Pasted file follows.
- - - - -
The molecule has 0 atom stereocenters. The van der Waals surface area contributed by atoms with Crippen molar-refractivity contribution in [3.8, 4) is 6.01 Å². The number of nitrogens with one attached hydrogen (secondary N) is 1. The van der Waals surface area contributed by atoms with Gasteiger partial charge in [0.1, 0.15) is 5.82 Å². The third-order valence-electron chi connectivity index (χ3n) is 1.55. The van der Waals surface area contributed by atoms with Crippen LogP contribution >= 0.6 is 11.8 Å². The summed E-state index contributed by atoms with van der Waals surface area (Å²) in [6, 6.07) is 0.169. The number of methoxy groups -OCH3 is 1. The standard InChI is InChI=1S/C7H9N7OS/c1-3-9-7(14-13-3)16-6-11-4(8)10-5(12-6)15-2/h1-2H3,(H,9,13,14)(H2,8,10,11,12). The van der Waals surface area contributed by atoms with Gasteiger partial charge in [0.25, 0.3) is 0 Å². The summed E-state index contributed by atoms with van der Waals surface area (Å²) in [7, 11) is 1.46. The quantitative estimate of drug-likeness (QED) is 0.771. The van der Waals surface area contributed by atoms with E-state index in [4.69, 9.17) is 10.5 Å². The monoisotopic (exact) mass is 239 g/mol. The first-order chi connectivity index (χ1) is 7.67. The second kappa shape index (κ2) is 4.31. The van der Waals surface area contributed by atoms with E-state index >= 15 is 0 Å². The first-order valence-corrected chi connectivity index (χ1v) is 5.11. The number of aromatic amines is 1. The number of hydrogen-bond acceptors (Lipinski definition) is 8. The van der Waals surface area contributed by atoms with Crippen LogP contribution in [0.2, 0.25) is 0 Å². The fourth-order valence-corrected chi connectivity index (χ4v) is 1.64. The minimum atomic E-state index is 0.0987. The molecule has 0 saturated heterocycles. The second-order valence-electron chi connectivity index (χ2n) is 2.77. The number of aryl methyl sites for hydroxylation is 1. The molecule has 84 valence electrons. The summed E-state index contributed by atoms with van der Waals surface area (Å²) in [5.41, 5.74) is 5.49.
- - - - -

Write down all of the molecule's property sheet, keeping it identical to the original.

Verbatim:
The molecule has 0 atom stereocenters. The van der Waals surface area contributed by atoms with Crippen molar-refractivity contribution in [3.8, 4) is 6.01 Å². The number of nitrogens with one attached hydrogen (secondary N) is 1. The van der Waals surface area contributed by atoms with Gasteiger partial charge in [0.1, 0.15) is 5.82 Å². The third-order valence-electron chi connectivity index (χ3n) is 1.55. The van der Waals surface area contributed by atoms with Crippen LogP contribution >= 0.6 is 11.8 Å². The summed E-state index contributed by atoms with van der Waals surface area (Å²) in [6, 6.07) is 0.169. The number of methoxy groups -OCH3 is 1. The standard InChI is InChI=1S/C7H9N7OS/c1-3-9-7(14-13-3)16-6-11-4(8)10-5(12-6)15-2/h1-2H3,(H,9,13,14)(H2,8,10,11,12). The van der Waals surface area contributed by atoms with Gasteiger partial charge in [0.25, 0.3) is 0 Å². The summed E-state index contributed by atoms with van der Waals surface area (Å²) in [7, 11) is 1.46. The quantitative estimate of drug-likeness (QED) is 0.771. The van der Waals surface area contributed by atoms with E-state index in [4.69, 9.17) is 10.5 Å². The monoisotopic (exact) mass is 239 g/mol. The first-order chi connectivity index (χ1) is 7.67. The second kappa shape index (κ2) is 4.31. The van der Waals surface area contributed by atoms with E-state index >= 15 is 0 Å². The first-order valence-corrected chi connectivity index (χ1v) is 5.11. The number of aromatic amines is 1. The number of hydrogen-bond acceptors (Lipinski definition) is 8. The van der Waals surface area contributed by atoms with Crippen LogP contribution in [0.2, 0.25) is 0 Å². The fourth-order valence-corrected chi connectivity index (χ4v) is 1.64. The minimum atomic E-state index is 0.0987. The molecule has 0 saturated heterocycles. The second-order valence-electron chi connectivity index (χ2n) is 2.77. The number of aryl methyl sites for hydroxylation is 1. The molecule has 84 valence electrons. The summed E-state index contributed by atoms with van der Waals surface area (Å²) in [5.41, 5.74) is 5.49.